From a sheep to a shirt: Merino wool's journey from pastures to store shelves

From a sheep to a shirt: Merino wool's journey from pastures to store shelves

Merino wool is a beloved and highly sought-after material in the outdoor enthusiast community. It has gained popularity due to its impressive properties such as breathability, thermoregulating properties and odour resistance.

However, every single piece of Merino wool clothing you see in our range doesn't just come about. On the contrary, the journey of wool from the sheep to your hands and onto your body is one long, complex and fascinating adventure. And the whole story begins in the wild grasslands of Australia.

Life on the farm

The merino wool journey begins on the Australian farms where we source our merino wool. The sheep here have ideal conditions for their lives, which is reflected in the quality of their wool. They are raised on large pastures where they have plenty of space to live a healthy and happy life, under the supervision of skilled and experienced farmers who provide suitable food, plenty of water, shelter and protection from disease.

At ZAJO, we are naturally committed to using wool that is responsibly and sustainably sourced, which is why we work exclusively with the Suedwolle Group, a leading supplier of RWS certified wool.

The Responsible Wool Standard (RWS) is a global standard that ensures that wool used in outdoor products is produced in a way that respects the welfare of sheep, the environment and the people involved in the production process. To meet the RWS standard, wool producers must adhere to strict guidelines that cover everything from animal welfare to land management practices.


When the time is right for shearing, farmers carefully remove the wool from the animal's body. Thanks to the aforementioned RWS certification, we are assured that painful and inhumane methods such as mulesing are not used during shearing.

During the shearing process, electric shears are used to cut the wool from the sheep's back and flanks. The wool is then sorted according to quality, with the highest quality fibres used for clothing and lower quality fibres used for other wool products. The wool is then cleaned and washed to remove any remaining grease and dirt.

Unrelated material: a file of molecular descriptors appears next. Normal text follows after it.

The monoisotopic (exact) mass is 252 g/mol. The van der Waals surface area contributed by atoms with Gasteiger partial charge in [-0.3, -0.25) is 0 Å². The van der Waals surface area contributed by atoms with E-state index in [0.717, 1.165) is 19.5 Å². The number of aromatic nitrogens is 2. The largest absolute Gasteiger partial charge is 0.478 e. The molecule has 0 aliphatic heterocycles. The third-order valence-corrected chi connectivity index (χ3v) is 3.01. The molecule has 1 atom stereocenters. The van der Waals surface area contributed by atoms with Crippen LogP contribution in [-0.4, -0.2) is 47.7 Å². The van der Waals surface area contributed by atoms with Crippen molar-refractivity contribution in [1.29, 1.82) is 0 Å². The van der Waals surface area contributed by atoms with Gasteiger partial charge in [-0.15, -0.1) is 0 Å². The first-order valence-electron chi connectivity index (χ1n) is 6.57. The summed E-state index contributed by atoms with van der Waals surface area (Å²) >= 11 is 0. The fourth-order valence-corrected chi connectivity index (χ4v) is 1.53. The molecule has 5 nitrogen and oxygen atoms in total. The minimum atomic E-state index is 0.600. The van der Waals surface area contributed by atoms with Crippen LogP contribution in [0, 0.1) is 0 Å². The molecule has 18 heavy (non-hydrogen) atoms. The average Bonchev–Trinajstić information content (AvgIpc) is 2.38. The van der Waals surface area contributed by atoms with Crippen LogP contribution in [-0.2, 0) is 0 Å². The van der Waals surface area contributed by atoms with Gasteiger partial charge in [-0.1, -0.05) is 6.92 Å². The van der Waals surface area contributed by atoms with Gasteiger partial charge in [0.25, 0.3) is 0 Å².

Shearing is usually carried out once a year.


When the wool is clean and dry, it is spun into yarn. This process produces a strong and durable thread from which fabric can be woven. Depending on the intended use of the fabric, different spinning techniques can be used to produce either a softer or a stronger thread. For example, wool to be used for clothing may be spun into a finer and softer thread, while wool to be used for blankets or other textiles may be spun into a coarser and stronger thread.

There are several ways of spinning wool, including hand and machine spinning. Hand spinning is a traditional method in which a spinning wheel is used to spin the wool into thread. Machine spinning, on the other hand, is a faster and more efficient method used in large-scale textile production.


After the wool is spun into yarn, the wool is woven into fabric. This process involves interweaving the threads to create a cohesive material that can be cut and sewn into garments. Merino wool is often blended with other materials, such as synthetic fibres, to create fabrics with even better performance properties.

In our case, we are working with two types of merino wool. The first variant combines merino wool with a synthetic core around which the merino wool fibres are wrapped. This makes such merino wool more durable and easier to maintain.

The second variant combines merino wool and bamboo in a "sandwich" method - the outer side is merino wool and the inner side is bamboo. Bamboo has very similar properties to merino wool and does not scratch, so this variant is also suitable for people with very sensitive skin.


After weaving, the fabric is usually dyed. Dyeing wool can be a complex process that requires skill and expertise. Different types of dyes are used for wool, including natural and synthetic dyes. Natural dyes are obtained from plants, insects and other sources, while synthetic dyes are made from chemicals.


After spinning, weaving and dyeing, the wool is ready to be cut and sewn into clothes in factories and workshops.

The first step in production is cutting the fabric into the desired pattern for the garment. This process requires precision and skill to ensure that each piece fits together correctly. Once cut, the fabric is sewn together using specialised machines and techniques.

However, working with merino wool is a real challenge and requires expertise. Wool is a delicate material that can shrink or lose its shape very easily if not handled properly. Therefore, production requires a high level of expertise and plenty of experience.

The finished products then go onto the shelves and directly to you.

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